Hello, Hanami community! It is my great honor to make my first post here and announce the release of Hanami v2.0.0.alpha2! 🎉

It’s been a little while since the last alpha release, but we’ve been hard at work, and the close collaboration between the Hanami, dry-rb, and rom-rb teams has been going exceedingly well. Together, we’re delighted to present a revolutionary vision for Hanami 2.0! In this alpha, we have:

  • A completely rewritten application core, offering advanced application-level state management and code loading capabilities
  • An always-there auto-injection mixin, making it easy to model your behavior as functional, composable objects
  • Built-in application settings, providing first-class support for your
  • New Slices for organizing your application’s key areas of functionality
  • A reoriented Action class, now truly stateless and oriented to work with application components as dependencies
  • A brand new, standalone view layer boasting a full range of abstractions for better organising your view code
  • A blazing fast new router
  • A novel approach for zero-boilerplate integration and configuration of application components
  • An opt-in mode to help you manage all kinds of applications, not just web applications
  • And an application template to help you give all of this a try

That’s a lot of great stuff! Let’s dive in and take a look.

New application core

Every Hanami 2.0 application provides a next-level system for organizing your application’s components. After defining your application, it can vend ready-to-use instances of your application’s objects.

module MyApp
  class Application < Hanami::Application
  end
end

Hanami.application["commands.create_article"] # => #<MyApp::Commands::CreateArticle>

You can also define bootable components in your config/boot/, with their own lifecycle events and clear dependencies.

Hanami.application.register_bootable :some_service do |container|
  init do
    require "some_service/client"
  end

  start do
    register "some_service.client", SomeService::Client.new(
      api_key: container[:settings].some_service_api_key
    )
  end
end

You can then get these bootable components from the application, just like any other.

Hanami.application["some_service.client"] # => #<SomeService::Client api_key="xyz">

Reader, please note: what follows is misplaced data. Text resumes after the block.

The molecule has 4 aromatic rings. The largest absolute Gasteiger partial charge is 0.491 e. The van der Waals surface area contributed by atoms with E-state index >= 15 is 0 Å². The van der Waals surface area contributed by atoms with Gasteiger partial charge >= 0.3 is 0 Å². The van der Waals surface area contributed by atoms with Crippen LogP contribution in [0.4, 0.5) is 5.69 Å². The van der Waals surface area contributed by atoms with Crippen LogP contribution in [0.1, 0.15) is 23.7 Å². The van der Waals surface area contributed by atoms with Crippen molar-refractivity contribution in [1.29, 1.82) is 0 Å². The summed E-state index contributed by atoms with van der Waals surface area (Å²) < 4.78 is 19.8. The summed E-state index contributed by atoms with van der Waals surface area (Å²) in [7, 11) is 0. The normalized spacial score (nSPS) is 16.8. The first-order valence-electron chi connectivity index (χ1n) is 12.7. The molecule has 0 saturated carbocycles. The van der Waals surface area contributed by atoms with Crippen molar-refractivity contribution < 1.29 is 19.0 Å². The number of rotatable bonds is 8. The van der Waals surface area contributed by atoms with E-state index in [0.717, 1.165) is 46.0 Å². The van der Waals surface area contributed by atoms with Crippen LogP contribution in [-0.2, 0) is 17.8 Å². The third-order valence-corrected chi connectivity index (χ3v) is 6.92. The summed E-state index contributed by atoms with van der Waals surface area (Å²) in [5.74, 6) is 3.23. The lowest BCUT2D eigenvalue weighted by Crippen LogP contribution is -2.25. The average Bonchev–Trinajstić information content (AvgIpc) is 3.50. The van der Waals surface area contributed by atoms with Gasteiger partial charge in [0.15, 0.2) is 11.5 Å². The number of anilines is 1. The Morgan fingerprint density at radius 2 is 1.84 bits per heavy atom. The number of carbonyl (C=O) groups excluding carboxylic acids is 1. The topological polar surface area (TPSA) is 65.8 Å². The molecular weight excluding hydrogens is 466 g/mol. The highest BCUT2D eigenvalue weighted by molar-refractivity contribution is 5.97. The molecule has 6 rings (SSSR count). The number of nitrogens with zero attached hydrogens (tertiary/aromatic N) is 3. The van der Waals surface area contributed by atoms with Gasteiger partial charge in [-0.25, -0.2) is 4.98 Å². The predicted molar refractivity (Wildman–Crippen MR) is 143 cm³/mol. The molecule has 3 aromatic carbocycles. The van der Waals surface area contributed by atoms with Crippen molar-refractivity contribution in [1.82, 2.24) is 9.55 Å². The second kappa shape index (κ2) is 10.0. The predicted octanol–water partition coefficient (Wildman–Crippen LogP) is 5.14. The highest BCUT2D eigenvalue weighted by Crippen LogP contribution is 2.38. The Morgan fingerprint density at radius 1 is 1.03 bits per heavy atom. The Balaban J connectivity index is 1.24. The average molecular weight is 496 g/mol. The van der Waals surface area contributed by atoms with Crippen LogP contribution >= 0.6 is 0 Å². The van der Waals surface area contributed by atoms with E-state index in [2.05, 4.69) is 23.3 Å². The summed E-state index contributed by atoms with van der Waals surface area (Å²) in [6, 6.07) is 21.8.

When a Hanami application boots in full, it will automatically register entries for all components represented by your Ruby source files.

Hanami.boot

Hanami.application.keys
# => [
#   "logger",
#   "some_service.client",
#   "commands.create_article",
#   "commands.update_article",
#   "commands.delete_article",
#   ...
# ]

As your application grows, this boot process will naturally slow; we’ve all experienced the frustratingly long wait as large Ruby applications boot. To help with this, Hanami 2.0 applications can be partially booted, requiring a bare minimum of files, then lazy load your components as they’re accessed.

Hanami.init

Hanami.application.keys
# => [
#   "logger",
# ]

Hanami.application["commands.create_article"]

Hanami.application.keys
# => [
#   "logger",
#   "commands.create_article",
# ]

This allows your app to grow gracefully, gives you flexibility in when and how you load your code, and keeps the developer experience snappy all the while. The Hanami console, for example, only partially boots the application, meaning you get a prompt in under 1s, no matter how large the application!

Auto-injection mixin

With application components addressable via abstract identifiers (instead of concrete class names), you can then use Hanami 2.0’s always-available Deps auto-injection mixin to write classes oriented around dependency injection as the way to compose different application behaviors.

class CreateThing
  include Deps[service_client: "some_service.client"]

  def call(attrs)
    # Validate attrs, etc.

    service_client.create(attrs)
  end
end

With this code in place, a new instance of CreateThing will use the :some_service bootable component from our earlier examples.

CreateThing.new # => #<CreateThing service_client=#<SomeService::Client api_key="xyz">>

This is exactly the same as when you resolve it from the container, such as when "create_thing" is used as a dependency of another component.

Hanami.application["create_thing"] # => #<CreateThing service_client=#<SomeService::Client api_key="xyz">>

Over in the unit tests, however, if you want to test CreateThing in isolation from the service_client, you can pass in an explicit replacement for this default dependency.

subject(:create_thing) {
  CreateThing.new(service_client: service_client)
}